Monday, 1 August 2011
In this article, Rhodri Marsden comments on the Government's plan to allow 100 000 on-line signatures to precipitate a Westminster discussion of the subject. In particular he thinks it's too easy: "Registering approval or disapproval of anything online requires a few imperceptible finger movements and almost no brain activity."
He also points out that the previous Government's ePetition system would only have promoted Westminster discussion of 8 petitions, and the premise of one of them was clearly wrong.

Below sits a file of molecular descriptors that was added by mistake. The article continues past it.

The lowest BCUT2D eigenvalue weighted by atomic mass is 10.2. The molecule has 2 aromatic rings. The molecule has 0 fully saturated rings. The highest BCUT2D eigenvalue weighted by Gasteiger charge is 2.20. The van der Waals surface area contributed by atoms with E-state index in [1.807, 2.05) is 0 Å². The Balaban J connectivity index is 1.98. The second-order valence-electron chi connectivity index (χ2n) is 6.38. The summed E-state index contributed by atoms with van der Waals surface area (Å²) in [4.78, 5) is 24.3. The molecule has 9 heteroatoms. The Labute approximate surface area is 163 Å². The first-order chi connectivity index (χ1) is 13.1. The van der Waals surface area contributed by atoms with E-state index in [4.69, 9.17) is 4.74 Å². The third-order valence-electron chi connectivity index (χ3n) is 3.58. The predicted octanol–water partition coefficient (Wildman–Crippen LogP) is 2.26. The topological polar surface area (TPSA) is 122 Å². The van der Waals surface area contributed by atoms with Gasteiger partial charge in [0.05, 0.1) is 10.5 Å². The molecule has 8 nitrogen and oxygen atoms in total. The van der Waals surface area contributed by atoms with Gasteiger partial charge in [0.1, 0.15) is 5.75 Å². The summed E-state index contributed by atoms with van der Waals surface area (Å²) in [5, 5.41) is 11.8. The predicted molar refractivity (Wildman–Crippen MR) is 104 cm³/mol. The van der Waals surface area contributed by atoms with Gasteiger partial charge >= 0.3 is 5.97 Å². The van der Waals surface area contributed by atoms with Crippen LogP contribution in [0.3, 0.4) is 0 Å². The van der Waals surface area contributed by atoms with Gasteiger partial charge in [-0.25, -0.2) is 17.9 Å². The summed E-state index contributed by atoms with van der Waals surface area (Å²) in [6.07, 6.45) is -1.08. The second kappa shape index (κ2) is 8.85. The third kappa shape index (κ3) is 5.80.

He goes on to write "Petition schemes make governments look like they're listening and the electorates think they're being listened to, but it's faux-democratic. Proposals hammered out on a keyboard are generally hare-brained and ill thought out, and politicians regard them with the contempt they deserve."
I partly agree with Rhodri, but I applaud the Government's proposals, yet think they don't go far enough. I think that promoting high quality debate is perhaps the most important role of Democracy and the involvement of Parliamentarians on a debating forum, integrated with a voting system, would help to calm Rhodri's misgivings.